Bill & Melinda Gates Foundation / Stanford University / The Johns Hopkins Bloomberg School of Public Health / Innovations for Poverty Action

Integrating WASH and Nutrition to Improve Child Growth and Health

Thursday 30 August | 09.00-10.30 | Room: NL 253

This session will present a large body of findings from three recently-completed cluster-randomized trials on WASH and nutrition integration, followed by a moderated discussion with active audience participation. Commissioned by the Bill & Melinda Gates Foundation, the WASH Benefits studies are two closely-related, trials of water quality, sanitation, handwashing, and nutritional interventions delivered alone and in combination during the first two years of life in rural Bangladesh and Kenya. Funded by the Bill & Melinda Gates Foundation, DFID, and Wellcome Trust, the Sanitation Hygiene Infant Nutrition Efficacy (SHINE) trial in Zimbabwe is a 2x2 factorial trial of WASH and nutrition interventions during the first 18 months of life in rural Zimbabwe. All three trials enrolled pregnant women and measured outcomes among the children born from those pregnancies. The presentations will include details on the study designs and interventions, plus findings on length-for-age, diarrhea, parasite infections (WASH Benefits), anemia, child development, and survival. The session will include time for the audience to discuss (1) differences in the contexts and results found in these three different settings and (2) implications of the findings for governments, donors, and program implementers.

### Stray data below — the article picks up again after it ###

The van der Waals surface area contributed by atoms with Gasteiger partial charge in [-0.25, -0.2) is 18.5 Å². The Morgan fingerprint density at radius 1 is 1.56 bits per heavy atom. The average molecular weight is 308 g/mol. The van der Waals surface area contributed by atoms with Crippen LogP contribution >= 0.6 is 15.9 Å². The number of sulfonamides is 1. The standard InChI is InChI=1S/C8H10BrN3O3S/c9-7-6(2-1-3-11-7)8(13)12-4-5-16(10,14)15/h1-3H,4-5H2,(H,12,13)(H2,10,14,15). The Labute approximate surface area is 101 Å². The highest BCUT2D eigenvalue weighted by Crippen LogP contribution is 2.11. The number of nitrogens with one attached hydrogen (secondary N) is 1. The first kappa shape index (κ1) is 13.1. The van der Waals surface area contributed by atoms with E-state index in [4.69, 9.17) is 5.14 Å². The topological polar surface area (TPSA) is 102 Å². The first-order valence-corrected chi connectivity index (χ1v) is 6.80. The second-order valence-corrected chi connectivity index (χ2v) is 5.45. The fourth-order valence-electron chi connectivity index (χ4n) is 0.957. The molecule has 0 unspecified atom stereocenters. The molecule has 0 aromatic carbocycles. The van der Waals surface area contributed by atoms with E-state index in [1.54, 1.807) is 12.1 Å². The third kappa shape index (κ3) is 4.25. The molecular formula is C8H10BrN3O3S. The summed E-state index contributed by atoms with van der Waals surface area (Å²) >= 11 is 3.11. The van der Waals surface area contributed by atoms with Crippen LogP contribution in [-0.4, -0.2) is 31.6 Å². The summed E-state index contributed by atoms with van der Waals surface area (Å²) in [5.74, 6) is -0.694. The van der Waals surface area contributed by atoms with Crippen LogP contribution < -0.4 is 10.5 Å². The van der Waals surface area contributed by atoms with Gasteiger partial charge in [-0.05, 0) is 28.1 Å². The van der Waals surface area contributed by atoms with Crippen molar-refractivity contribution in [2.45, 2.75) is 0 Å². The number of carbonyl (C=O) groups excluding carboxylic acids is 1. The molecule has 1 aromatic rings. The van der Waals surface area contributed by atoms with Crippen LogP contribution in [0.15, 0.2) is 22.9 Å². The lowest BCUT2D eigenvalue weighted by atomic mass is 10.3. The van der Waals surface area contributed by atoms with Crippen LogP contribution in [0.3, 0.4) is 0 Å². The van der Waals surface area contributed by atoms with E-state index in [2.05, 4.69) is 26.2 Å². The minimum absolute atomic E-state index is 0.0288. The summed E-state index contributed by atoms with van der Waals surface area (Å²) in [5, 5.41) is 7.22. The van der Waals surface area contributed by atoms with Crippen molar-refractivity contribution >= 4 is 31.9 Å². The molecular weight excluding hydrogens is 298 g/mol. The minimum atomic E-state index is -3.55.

Programme

9:00-9:05 Welcome (Radu Ban, Senior Program Officer at the Bill and Melinda Gates Foundation)

9:05-9:25 WASH Benefits Bangladesh (Steve Luby, Professor of Medicine at Stanford University)

9:25-9:40 WASH Benefits Kenya (Clair Null, Senior Researcher at Mathematica Policy Research)

9:40-10:00 Sanitation Hygiene Infant Nutrition Efficacy (SHINE) Zimbabwe (Jean Humphrey, Professor of International Health at Johns Hopkins University)

10:00-10:30 Audience Discussion (Moderated by Radu Ban)